“A more natural an organic agricultura has come to stay supported by innovation together with a progressive paradigm change

Borja Camí has been working as an agronomist at the Asociación de Defensa Vegetal de Frutales del Baix Llobregat for 7 years. Currently he is a freelance advisor and trainer at Cooperativa Asesoramiento Arreu S.C.C.P, mentoring farmers and new production projects. He is member of the editorial board of the informational magazine “La Fertilidad de la Tierra”, specialising in organic horticulture.

He is a usual participant in our training days, we would like to revise some of the most relevant aspects we deal with when he takes part in our courses.

Can organic horticulture be profitable?

Of course, organic farming is profitable, nowadays several production techniques have become more normalized and professionals have overcome freights and doubts which may have existed 10 or 15 years ago. Profitability in organic farming, as in any other production field, or even more, requires being efficient in the crop productive path, according to its production scale. It is true that sometimes, new investments are required to change crop designs, above all, when it comes to preventing weeds and mechanical weeding, which can be paid off in the same year if they are efficient.

High productions are reached when crops go well and we check, in most of the cases, that crops’ agronomy is much more important than imputs to be applied. A more natural and organic farming has come to stay, supported by innovation together with a progressive change of paradigm. We will make a learning effort during the first and second years of the conversion process, learning the reward is pleasing if we do our best and with the accurate criteria. Finally, I would like to remark that comsumers, distributors, manufacturers and producers have to decently value farming activity in economic terms, as any other business.

How can it be distinguished from conventional?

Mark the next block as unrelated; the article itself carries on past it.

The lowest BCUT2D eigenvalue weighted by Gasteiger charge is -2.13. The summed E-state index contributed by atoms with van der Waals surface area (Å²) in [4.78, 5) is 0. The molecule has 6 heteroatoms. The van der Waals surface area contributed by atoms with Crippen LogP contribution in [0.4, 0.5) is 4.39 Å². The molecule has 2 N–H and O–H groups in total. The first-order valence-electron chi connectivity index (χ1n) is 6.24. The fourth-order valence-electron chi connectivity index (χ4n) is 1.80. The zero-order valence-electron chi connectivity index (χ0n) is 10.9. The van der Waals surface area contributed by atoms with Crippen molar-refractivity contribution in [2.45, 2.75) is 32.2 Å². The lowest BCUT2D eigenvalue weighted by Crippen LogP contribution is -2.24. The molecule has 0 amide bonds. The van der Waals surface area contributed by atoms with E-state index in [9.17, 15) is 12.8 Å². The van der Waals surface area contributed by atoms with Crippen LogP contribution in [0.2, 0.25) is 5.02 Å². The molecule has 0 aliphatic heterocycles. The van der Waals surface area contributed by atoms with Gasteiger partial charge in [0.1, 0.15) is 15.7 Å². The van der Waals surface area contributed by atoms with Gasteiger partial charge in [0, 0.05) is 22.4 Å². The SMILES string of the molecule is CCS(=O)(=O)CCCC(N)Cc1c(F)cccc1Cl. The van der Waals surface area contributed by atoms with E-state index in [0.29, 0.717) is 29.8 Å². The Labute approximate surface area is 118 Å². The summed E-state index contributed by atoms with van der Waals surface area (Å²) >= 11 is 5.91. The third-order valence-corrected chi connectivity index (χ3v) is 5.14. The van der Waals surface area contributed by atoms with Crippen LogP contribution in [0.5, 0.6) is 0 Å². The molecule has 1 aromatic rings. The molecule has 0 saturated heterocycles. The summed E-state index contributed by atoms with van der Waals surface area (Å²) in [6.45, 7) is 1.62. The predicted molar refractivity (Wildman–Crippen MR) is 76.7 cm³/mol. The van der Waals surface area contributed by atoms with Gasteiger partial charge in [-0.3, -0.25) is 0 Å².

Does land fertilize plants or do plants fertilize land? This is an example of the radical change of agricultural approach, towards bearing in mind a global vision and the best possible handling to work on crops. In practice, at first sight, sometimes it is not so different but, on other occasions it is. For example, some days on the ground in organic farms, farmers ask us why crops look so efficient and productive as conventional if they are really organic.

When crops’ agronomy, which is very similar no mattering its certification, is consolidated, we will go on to difference-making techniques: flower intercropping, crops associations, vegetal covers ended as green fertiliser or innovating by means of mulching and biological control by insects, birds or bats, as well as taking care of and boosting local pollinators, vertical handling and even reducing farm work, revitalizing and rebalancing soils, supply of organic amendments to increase regular carbon… We consider that we belong to a global whole, boosting sustainable farming using available resources.

Which prevention methods can we count on to favour pest control?

The first method means knowledge and observation, in the second place, there is patience with nature or the other way round. I have seen a lot of transformations, and the initial doubts on how to control some pests are successfully overcome and, in case of appearing we understand them as indicators and we track them. Sometimes unbalances can be understood and controlled, but sometimes they can’t, in the whole rotation process results have always been profitable. Crop planning, selecting varieties which can adapt and have characteristics which make them less sensitive, a farming environment suitable for airing and a season planning when crops are most convenient, are important criteria to horticultural organic farming.